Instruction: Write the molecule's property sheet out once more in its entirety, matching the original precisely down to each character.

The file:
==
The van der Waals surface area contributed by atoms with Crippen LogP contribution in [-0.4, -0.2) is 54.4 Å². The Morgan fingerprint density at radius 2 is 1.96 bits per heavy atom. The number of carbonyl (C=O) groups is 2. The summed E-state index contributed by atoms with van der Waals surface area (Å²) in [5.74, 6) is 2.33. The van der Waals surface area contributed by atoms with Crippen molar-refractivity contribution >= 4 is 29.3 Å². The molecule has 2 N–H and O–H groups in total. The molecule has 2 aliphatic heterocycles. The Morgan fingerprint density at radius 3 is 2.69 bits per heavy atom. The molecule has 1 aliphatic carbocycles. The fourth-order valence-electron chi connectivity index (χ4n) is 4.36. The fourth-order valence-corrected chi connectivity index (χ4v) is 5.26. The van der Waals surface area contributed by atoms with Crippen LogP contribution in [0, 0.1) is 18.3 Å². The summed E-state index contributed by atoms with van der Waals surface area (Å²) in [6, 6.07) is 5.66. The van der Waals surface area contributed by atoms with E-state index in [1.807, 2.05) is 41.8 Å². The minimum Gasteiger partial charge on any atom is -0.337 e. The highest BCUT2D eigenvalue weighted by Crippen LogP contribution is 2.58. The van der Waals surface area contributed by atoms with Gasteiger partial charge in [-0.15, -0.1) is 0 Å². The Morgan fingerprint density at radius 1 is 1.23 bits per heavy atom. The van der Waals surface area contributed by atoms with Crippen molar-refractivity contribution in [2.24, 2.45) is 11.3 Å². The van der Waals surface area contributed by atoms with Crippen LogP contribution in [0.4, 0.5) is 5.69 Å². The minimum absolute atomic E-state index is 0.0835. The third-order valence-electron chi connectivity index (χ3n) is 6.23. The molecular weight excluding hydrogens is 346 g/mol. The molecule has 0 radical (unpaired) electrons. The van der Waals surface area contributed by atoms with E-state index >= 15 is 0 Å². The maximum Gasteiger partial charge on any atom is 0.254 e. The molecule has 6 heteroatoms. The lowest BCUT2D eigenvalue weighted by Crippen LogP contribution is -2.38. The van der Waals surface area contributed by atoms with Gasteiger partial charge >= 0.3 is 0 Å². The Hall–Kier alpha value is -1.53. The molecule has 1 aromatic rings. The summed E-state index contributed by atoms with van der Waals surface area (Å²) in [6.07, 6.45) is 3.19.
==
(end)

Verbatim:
The van der Waals surface area contributed by atoms with Crippen LogP contribution in [-0.4, -0.2) is 54.4 Å². The Morgan fingerprint density at radius 2 is 1.96 bits per heavy atom. The number of carbonyl (C=O) groups is 2. The summed E-state index contributed by atoms with van der Waals surface area (Å²) in [5.74, 6) is 2.33. The van der Waals surface area contributed by atoms with Crippen molar-refractivity contribution >= 4 is 29.3 Å². The molecule has 2 N–H and O–H groups in total. The molecule has 2 aliphatic heterocycles. The Morgan fingerprint density at radius 3 is 2.69 bits per heavy atom. The molecule has 1 aliphatic carbocycles. The fourth-order valence-electron chi connectivity index (χ4n) is 4.36. The fourth-order valence-corrected chi connectivity index (χ4v) is 5.26. The van der Waals surface area contributed by atoms with Crippen LogP contribution in [0, 0.1) is 18.3 Å². The summed E-state index contributed by atoms with van der Waals surface area (Å²) in [6, 6.07) is 5.66. The van der Waals surface area contributed by atoms with E-state index in [1.807, 2.05) is 41.8 Å². The minimum Gasteiger partial charge on any atom is -0.337 e. The highest BCUT2D eigenvalue weighted by Crippen LogP contribution is 2.58. The van der Waals surface area contributed by atoms with Gasteiger partial charge in [-0.15, -0.1) is 0 Å². The Morgan fingerprint density at radius 1 is 1.23 bits per heavy atom. The van der Waals surface area contributed by atoms with Crippen molar-refractivity contribution in [2.24, 2.45) is 11.3 Å². The van der Waals surface area contributed by atoms with Crippen LogP contribution in [0.4, 0.5) is 5.69 Å². The minimum absolute atomic E-state index is 0.0835. The third-order valence-electron chi connectivity index (χ3n) is 6.23. The molecular weight excluding hydrogens is 346 g/mol. The molecule has 0 radical (unpaired) electrons. The van der Waals surface area contributed by atoms with E-state index >= 15 is 0 Å². The maximum Gasteiger partial charge on any atom is 0.254 e. The molecule has 6 heteroatoms. The lowest BCUT2D eigenvalue weighted by Crippen LogP contribution is -2.38. The van der Waals surface area contributed by atoms with Gasteiger partial charge >= 0.3 is 0 Å². The Hall–Kier alpha value is -1.53. The molecule has 1 aromatic rings. The summed E-state index contributed by atoms with van der Waals surface area (Å²) in [6.07, 6.45) is 3.19.